Arab universities are increasingly getting involved in establishing startups as a means of diversifying their financial resources and linking their educational programmes with the labour market.
Universities in Saudi Arabia have been leaders in this area.
The KAUST Innovation Fund at King Abdullah University of Science and Technology has invested in more than a dozen start-ups, including Nomadd, which manufactures automated waterless cleaning systems for solar panels, and Sadeem, which provides “smart city” systems that monitor flood, traffic, weather and air quality conditions.
Moreover, the Dhahran Techno Valley Holding Company, which is fully owned by King Fahd University of Petroleum & Minerals, has also provided seed funding to several startups, including Telaa’ and ConCure.
Connecting Universities and Businesses
In the Emirates, Abu Dhabi University launched an Innovation Center that has sponsored startups in healthcare technology, media production, fashion, parking, and task-sharing.
Heriot-Watt University Dubai has also established a business incubator with the support of its Edinburgh Business School, which has helped establish 30 competitively selected start-ups, university officials say.
“Modern universities’ priorities … include cultivating a research culture and building active relationships with external stakeholders in order to adapt to the changing socioeconomic environment, and bridging the gap between education and the labour market.”Paul Hopkinson Associate head of the Edinburgh Business School at Heriot-Watt University Dubai
These companies include “Freight Collab“, an innovative online platform that connects shipping service providers with their customers, and Story Box, a mobile application that allows parents to compose stories based on their children’s drawings.
Paul Hopkinson, associate head of the Edinburgh Business School at Heriot-Watt Dubai, advocates expanding the role of universities outside their home domains.
In an email, he wrote to Al-Fanar Media: “On-campus business incubators are now in a good position to stimulate and promote entrepreneurship, by helping them to overcome initial difficulties, address challenges, and enhance the economic role of universities in general.”
“The main factor behind the success and continuity of business incubators lies in encouraging many students, who have entrepreneurial ideas, to use the support of these university incubators,” he explained.
Hopkinson thinks one of the main strengths of university-based business incubators is their ability to connect higher-education institutions and the local business community and thus have a significant impact on economic development.
He wrote: “Modern universities’ priorities, at the present time, include cultivating a research culture and building active relationships with external stakeholders, in order to adapt to the changing socio-economic environment, and bridging the gap between education and the labour market.”
Benefits for Universities and Economies
Nabil El Kadhi, a Tunisian expert in higher-education quality, believes that establishing start-ups is evidence of a university’s ability to prepare graduates capable of engaging in the labour market.
“This will positively affect the university’s reputation, the extent of its recognition by the market, and the recognition of its graduates’ capabilities,” he wrote to Al-Fanar Media.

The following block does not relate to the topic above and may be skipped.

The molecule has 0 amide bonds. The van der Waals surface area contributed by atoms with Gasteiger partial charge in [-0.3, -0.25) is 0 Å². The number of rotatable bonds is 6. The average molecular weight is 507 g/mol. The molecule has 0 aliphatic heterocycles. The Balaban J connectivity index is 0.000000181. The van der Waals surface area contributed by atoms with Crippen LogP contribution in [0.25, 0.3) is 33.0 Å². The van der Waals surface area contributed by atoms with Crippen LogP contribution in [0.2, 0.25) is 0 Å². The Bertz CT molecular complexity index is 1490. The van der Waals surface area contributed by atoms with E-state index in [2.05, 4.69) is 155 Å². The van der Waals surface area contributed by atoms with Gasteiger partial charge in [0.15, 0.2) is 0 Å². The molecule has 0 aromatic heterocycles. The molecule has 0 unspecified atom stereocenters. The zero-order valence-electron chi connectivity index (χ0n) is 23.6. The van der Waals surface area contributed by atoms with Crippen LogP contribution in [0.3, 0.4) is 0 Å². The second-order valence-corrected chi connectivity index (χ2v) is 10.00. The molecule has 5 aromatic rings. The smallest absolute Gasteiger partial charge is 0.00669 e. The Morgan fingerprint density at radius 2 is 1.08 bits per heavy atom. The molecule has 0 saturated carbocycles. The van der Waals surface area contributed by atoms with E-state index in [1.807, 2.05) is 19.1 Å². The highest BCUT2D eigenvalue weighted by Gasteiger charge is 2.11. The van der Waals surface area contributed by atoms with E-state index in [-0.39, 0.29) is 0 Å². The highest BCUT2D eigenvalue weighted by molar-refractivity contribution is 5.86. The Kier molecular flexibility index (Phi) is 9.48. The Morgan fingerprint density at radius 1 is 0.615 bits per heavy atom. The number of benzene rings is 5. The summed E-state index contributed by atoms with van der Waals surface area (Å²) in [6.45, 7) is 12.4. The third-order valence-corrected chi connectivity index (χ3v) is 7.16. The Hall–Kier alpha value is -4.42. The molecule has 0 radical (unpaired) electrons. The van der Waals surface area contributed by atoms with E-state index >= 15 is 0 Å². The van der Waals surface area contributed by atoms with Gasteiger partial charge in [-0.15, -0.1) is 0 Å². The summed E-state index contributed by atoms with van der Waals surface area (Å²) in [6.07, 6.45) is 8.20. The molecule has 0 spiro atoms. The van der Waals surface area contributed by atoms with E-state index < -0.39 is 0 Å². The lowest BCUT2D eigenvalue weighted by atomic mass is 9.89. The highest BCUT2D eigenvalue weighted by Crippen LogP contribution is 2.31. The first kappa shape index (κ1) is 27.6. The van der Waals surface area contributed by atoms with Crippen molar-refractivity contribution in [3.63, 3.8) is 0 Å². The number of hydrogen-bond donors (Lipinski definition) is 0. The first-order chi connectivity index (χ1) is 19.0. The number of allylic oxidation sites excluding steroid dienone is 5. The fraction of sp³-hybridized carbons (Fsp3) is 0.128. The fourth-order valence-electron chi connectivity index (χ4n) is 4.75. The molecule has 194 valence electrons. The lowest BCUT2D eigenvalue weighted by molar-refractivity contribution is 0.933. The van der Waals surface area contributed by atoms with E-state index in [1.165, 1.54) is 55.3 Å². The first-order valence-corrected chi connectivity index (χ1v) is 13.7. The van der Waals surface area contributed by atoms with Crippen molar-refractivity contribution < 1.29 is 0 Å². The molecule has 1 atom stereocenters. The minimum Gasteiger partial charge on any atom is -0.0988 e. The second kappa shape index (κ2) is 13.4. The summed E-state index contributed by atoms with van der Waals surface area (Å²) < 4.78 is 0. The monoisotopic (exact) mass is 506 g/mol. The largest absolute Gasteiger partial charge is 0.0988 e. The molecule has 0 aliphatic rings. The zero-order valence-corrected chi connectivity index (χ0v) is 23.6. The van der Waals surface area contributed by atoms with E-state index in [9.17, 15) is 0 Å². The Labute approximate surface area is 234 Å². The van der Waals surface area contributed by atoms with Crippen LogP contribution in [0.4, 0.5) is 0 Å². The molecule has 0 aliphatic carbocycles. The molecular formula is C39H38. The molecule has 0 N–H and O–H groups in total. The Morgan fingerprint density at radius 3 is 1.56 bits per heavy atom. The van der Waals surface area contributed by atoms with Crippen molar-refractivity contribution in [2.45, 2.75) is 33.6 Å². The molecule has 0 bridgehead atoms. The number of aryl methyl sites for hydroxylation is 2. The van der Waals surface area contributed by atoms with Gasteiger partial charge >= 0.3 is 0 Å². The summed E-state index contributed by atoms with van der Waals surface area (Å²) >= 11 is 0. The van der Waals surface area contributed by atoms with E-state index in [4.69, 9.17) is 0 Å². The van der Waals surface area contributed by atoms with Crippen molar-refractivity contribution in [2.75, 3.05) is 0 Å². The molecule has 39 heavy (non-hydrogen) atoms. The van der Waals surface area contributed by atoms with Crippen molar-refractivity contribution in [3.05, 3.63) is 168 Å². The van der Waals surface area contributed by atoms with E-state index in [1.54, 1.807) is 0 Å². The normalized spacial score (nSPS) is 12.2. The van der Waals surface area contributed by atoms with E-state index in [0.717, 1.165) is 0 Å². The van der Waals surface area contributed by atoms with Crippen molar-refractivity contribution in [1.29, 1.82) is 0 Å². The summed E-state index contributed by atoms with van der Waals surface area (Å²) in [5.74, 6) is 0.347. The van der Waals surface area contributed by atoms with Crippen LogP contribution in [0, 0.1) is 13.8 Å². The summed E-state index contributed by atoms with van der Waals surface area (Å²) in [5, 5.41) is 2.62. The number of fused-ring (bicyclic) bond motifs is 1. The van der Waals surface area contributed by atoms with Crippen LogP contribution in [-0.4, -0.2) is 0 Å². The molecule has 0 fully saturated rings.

Those benefits are in addition to the companies’ contributions to the local economy, he added.
El Kadhi has 15 years of administrative and teaching experience in a number of Arabian Gulf universities, including eight years of teaching of computer sciences at Epitech, a French foundation concerned with computer engineering studies.
“Academic institutions must financially benefit from these start-ups once they are independent. … This will provide the university with additional income that will be positively reflected on education.”Nabil El Kadhi A Tunisian academic
In Paris, El Kadhi witnessed firsthand how students’ graduation projects were turned into start-ups in nontraditional fields, such as information security and distance selling.
“A start-up company at a French university has changed the economic system of its entire region,” he said. “It transformed it from an area that depends entirely on the port and maritime trade, into an area that depends on modern digital companies. It has become a major part of the French economy.”
El Kadhi thinks that universities should share in the profits of start-ups they help launch.
“Academic institutions must financially benefit from these start-ups once they are independent,” he said. “… This will provide the university with additional income that will be positively reflected on education.”
Successful Ventures in Egypt
Ayman Ismail, a professor of management at the American University in Cairo, agrees that “encouraging entrepreneurship and innovation programs is one of the ways that [universities] contribute to strengthening the economy in general.”
In 2013, Ismail founded the AUC Venture Lab, which has helped establish more than 200 start-up companies since its inception.
One of the lab’s most prominent successes is Swvl, a company that started as a mobile app for finding alternatives to public transportation in Egypt. Now worth more than one billion dollars, the company has gone beyond the borders of Egypt and is listed on the Nasdaq stock exchange in the United States.
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Ismail links the expansion of universities’ efforts in establishing companies is enhancing students’ entrepreneurial capabilities, especially by linking project ideas to the university’s specialization or needs.
Startups still play a limited role in the Arab world, however, due to “the lack of funding on the part of universities,” Ismail said.
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